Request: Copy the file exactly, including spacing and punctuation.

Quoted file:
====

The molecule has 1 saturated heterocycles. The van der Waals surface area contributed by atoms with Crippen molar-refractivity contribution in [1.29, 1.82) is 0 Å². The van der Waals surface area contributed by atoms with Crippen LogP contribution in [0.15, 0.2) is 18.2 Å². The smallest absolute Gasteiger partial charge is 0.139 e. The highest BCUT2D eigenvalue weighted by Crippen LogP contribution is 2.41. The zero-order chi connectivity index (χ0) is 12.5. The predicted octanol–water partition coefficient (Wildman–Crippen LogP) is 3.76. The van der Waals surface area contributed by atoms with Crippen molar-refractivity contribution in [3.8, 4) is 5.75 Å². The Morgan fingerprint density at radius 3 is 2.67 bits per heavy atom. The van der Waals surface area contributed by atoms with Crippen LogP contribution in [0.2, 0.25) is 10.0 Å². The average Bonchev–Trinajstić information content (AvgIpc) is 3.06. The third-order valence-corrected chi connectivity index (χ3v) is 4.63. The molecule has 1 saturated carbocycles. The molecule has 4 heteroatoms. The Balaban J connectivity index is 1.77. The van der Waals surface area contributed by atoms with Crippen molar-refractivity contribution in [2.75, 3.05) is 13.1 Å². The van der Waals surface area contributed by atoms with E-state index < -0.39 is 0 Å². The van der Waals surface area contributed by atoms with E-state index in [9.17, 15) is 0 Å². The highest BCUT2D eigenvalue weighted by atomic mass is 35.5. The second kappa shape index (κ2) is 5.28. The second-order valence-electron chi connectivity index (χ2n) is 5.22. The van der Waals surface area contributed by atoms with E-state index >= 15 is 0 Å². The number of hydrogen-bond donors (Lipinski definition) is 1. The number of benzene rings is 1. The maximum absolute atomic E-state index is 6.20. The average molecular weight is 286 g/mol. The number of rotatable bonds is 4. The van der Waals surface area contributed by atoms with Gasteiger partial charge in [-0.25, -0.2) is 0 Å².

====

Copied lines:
The molecule has 1 saturated heterocycles. The van der Waals surface area contributed by atoms with Crippen molar-refractivity contribution in [1.29, 1.82) is 0 Å². The van der Waals surface area contributed by atoms with Crippen LogP contribution in [0.15, 0.2) is 18.2 Å². The smallest absolute Gasteiger partial charge is 0.139 e. The highest BCUT2D eigenvalue weighted by Crippen LogP contribution is 2.41. The zero-order chi connectivity index (χ0) is 12.5. The predicted octanol–water partition coefficient (Wildman–Crippen LogP) is 3.76. The van der Waals surface area contributed by atoms with Crippen molar-refractivity contribution in [3.8, 4) is 5.75 Å². The Morgan fingerprint density at radius 3 is 2.67 bits per heavy atom. The van der Waals surface area contributed by atoms with Crippen LogP contribution in [0.2, 0.25) is 10.0 Å². The average Bonchev–Trinajstić information content (AvgIpc) is 3.06. The third-order valence-corrected chi connectivity index (χ3v) is 4.63. The molecule has 1 saturated carbocycles. The molecule has 4 heteroatoms. The Balaban J connectivity index is 1.77. The van der Waals surface area contributed by atoms with Crippen molar-refractivity contribution in [2.75, 3.05) is 13.1 Å². The van der Waals surface area contributed by atoms with E-state index < -0.39 is 0 Å². The van der Waals surface area contributed by atoms with E-state index in [9.17, 15) is 0 Å². The highest BCUT2D eigenvalue weighted by atomic mass is 35.5. The second kappa shape index (κ2) is 5.28. The second-order valence-electron chi connectivity index (χ2n) is 5.22. The van der Waals surface area contributed by atoms with E-state index >= 15 is 0 Å². The number of hydrogen-bond donors (Lipinski definition) is 1. The number of benzene rings is 1. The maximum absolute atomic E-state index is 6.20. The average molecular weight is 286 g/mol. The number of rotatable bonds is 4. The van der Waals surface area contributed by atoms with Gasteiger partial charge in [-0.25, -0.2) is 0 Å².